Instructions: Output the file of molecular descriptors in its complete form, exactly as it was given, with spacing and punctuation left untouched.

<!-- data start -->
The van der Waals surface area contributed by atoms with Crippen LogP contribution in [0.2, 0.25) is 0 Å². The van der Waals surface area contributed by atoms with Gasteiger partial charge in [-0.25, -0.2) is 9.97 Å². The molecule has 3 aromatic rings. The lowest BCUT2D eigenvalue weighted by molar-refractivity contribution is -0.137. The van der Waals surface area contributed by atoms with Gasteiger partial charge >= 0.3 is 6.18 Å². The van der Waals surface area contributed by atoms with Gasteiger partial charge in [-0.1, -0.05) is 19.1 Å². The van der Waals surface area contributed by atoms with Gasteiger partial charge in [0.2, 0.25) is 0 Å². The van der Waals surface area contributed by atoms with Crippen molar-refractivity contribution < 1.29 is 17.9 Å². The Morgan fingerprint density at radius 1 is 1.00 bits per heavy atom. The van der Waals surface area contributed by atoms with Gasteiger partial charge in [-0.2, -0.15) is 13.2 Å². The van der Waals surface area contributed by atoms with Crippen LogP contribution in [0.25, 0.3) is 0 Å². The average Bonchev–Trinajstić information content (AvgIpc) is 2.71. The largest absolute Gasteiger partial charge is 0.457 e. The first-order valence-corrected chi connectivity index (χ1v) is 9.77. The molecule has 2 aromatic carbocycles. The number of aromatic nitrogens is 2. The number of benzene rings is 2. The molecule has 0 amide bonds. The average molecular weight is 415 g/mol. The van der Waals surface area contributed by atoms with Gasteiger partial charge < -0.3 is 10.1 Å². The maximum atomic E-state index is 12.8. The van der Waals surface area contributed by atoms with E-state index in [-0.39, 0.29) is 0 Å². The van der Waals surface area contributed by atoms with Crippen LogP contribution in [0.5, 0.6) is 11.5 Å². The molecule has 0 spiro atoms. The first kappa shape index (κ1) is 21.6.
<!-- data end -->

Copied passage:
The van der Waals surface area contributed by atoms with Crippen LogP contribution in [0.2, 0.25) is 0 Å². The van der Waals surface area contributed by atoms with Gasteiger partial charge in [-0.25, -0.2) is 9.97 Å². The molecule has 3 aromatic rings. The lowest BCUT2D eigenvalue weighted by molar-refractivity contribution is -0.137. The van der Waals surface area contributed by atoms with Gasteiger partial charge >= 0.3 is 6.18 Å². The van der Waals surface area contributed by atoms with Gasteiger partial charge in [-0.1, -0.05) is 19.1 Å². The van der Waals surface area contributed by atoms with Gasteiger partial charge in [0.2, 0.25) is 0 Å². The van der Waals surface area contributed by atoms with Crippen molar-refractivity contribution < 1.29 is 17.9 Å². The Morgan fingerprint density at radius 1 is 1.00 bits per heavy atom. The van der Waals surface area contributed by atoms with Gasteiger partial charge in [-0.2, -0.15) is 13.2 Å². The van der Waals surface area contributed by atoms with Crippen LogP contribution in [0.25, 0.3) is 0 Å². The average Bonchev–Trinajstić information content (AvgIpc) is 2.71. The largest absolute Gasteiger partial charge is 0.457 e. The first-order valence-corrected chi connectivity index (χ1v) is 9.77. The molecule has 2 aromatic carbocycles. The number of aromatic nitrogens is 2. The number of benzene rings is 2. The molecule has 0 amide bonds. The average molecular weight is 415 g/mol. The van der Waals surface area contributed by atoms with Gasteiger partial charge < -0.3 is 10.1 Å². The maximum atomic E-state index is 12.8. The van der Waals surface area contributed by atoms with E-state index in [-0.39, 0.29) is 0 Å². The van der Waals surface area contributed by atoms with Crippen LogP contribution in [0.5, 0.6) is 11.5 Å². The molecule has 0 spiro atoms. The first kappa shape index (κ1) is 21.6.